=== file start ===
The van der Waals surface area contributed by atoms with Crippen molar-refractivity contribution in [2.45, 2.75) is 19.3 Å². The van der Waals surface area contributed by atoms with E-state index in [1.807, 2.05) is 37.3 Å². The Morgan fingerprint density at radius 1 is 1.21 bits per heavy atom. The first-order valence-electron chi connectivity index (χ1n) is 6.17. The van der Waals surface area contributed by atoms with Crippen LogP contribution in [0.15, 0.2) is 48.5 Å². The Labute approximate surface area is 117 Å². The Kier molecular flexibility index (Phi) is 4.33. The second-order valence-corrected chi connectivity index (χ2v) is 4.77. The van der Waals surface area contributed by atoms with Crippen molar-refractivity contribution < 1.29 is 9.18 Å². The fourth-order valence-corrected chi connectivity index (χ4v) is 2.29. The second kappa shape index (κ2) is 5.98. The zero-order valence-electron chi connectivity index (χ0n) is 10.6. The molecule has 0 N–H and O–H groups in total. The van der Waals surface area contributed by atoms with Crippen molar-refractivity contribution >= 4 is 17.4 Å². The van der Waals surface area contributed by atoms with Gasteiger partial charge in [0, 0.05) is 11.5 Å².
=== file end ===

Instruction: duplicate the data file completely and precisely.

The van der Waals surface area contributed by atoms with Crippen molar-refractivity contribution in [2.45, 2.75) is 19.3 Å². The van der Waals surface area contributed by atoms with E-state index in [1.807, 2.05) is 37.3 Å². The Morgan fingerprint density at radius 1 is 1.21 bits per heavy atom. The first-order valence-electron chi connectivity index (χ1n) is 6.17. The van der Waals surface area contributed by atoms with Crippen LogP contribution in [0.15, 0.2) is 48.5 Å². The Labute approximate surface area is 117 Å². The Kier molecular flexibility index (Phi) is 4.33. The second-order valence-corrected chi connectivity index (χ2v) is 4.77. The van der Waals surface area contributed by atoms with Crippen molar-refractivity contribution < 1.29 is 9.18 Å². The fourth-order valence-corrected chi connectivity index (χ4v) is 2.29. The second kappa shape index (κ2) is 5.98. The zero-order valence-electron chi connectivity index (χ0n) is 10.6. The molecule has 0 N–H and O–H groups in total. The van der Waals surface area contributed by atoms with Crippen molar-refractivity contribution >= 4 is 17.4 Å². The van der Waals surface area contributed by atoms with Gasteiger partial charge in [0, 0.05) is 11.5 Å².